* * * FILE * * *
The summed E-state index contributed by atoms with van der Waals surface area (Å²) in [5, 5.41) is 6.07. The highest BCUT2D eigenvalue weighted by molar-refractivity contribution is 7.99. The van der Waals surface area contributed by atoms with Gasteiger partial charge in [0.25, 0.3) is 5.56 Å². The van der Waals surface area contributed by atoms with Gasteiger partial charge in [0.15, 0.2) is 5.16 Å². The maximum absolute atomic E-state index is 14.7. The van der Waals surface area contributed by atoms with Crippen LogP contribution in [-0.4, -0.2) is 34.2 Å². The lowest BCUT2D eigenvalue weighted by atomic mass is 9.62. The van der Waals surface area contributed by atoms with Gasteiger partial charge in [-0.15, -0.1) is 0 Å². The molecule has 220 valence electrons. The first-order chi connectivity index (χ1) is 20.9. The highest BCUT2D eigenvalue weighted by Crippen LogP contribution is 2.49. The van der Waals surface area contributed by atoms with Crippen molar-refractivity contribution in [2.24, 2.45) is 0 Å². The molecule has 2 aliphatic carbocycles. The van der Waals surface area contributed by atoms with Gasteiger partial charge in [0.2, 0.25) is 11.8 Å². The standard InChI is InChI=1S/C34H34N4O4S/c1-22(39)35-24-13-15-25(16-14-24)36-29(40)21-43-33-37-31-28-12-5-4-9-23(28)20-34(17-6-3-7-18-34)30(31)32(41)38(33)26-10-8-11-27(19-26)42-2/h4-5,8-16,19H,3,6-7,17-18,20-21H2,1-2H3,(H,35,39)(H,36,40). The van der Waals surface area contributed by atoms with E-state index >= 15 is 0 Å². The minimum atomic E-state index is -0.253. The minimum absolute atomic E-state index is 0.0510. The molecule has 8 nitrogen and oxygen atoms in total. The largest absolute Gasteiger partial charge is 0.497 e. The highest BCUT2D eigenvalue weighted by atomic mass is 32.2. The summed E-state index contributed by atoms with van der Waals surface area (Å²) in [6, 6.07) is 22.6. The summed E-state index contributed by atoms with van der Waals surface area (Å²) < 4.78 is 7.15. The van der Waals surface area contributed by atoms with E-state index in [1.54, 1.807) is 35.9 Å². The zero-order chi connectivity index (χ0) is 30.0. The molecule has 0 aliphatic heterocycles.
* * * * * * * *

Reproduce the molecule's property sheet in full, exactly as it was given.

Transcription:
The summed E-state index contributed by atoms with van der Waals surface area (Å²) in [5, 5.41) is 6.07. The highest BCUT2D eigenvalue weighted by molar-refractivity contribution is 7.99. The van der Waals surface area contributed by atoms with Gasteiger partial charge in [0.25, 0.3) is 5.56 Å². The van der Waals surface area contributed by atoms with Gasteiger partial charge in [0.15, 0.2) is 5.16 Å². The maximum absolute atomic E-state index is 14.7. The van der Waals surface area contributed by atoms with Crippen LogP contribution in [-0.4, -0.2) is 34.2 Å². The lowest BCUT2D eigenvalue weighted by atomic mass is 9.62. The van der Waals surface area contributed by atoms with Gasteiger partial charge in [-0.15, -0.1) is 0 Å². The molecule has 220 valence electrons. The first-order chi connectivity index (χ1) is 20.9. The highest BCUT2D eigenvalue weighted by Crippen LogP contribution is 2.49. The van der Waals surface area contributed by atoms with Crippen molar-refractivity contribution in [2.24, 2.45) is 0 Å². The molecule has 2 aliphatic carbocycles. The van der Waals surface area contributed by atoms with Gasteiger partial charge in [0.2, 0.25) is 11.8 Å². The standard InChI is InChI=1S/C34H34N4O4S/c1-22(39)35-24-13-15-25(16-14-24)36-29(40)21-43-33-37-31-28-12-5-4-9-23(28)20-34(17-6-3-7-18-34)30(31)32(41)38(33)26-10-8-11-27(19-26)42-2/h4-5,8-16,19H,3,6-7,17-18,20-21H2,1-2H3,(H,35,39)(H,36,40). The van der Waals surface area contributed by atoms with E-state index >= 15 is 0 Å². The minimum atomic E-state index is -0.253. The minimum absolute atomic E-state index is 0.0510. The molecule has 8 nitrogen and oxygen atoms in total. The largest absolute Gasteiger partial charge is 0.497 e. The highest BCUT2D eigenvalue weighted by atomic mass is 32.2. The summed E-state index contributed by atoms with van der Waals surface area (Å²) in [6, 6.07) is 22.6. The summed E-state index contributed by atoms with van der Waals surface area (Å²) < 4.78 is 7.15. The van der Waals surface area contributed by atoms with E-state index in [1.54, 1.807) is 35.9 Å². The zero-order chi connectivity index (χ0) is 30.0. The molecule has 0 aliphatic heterocycles.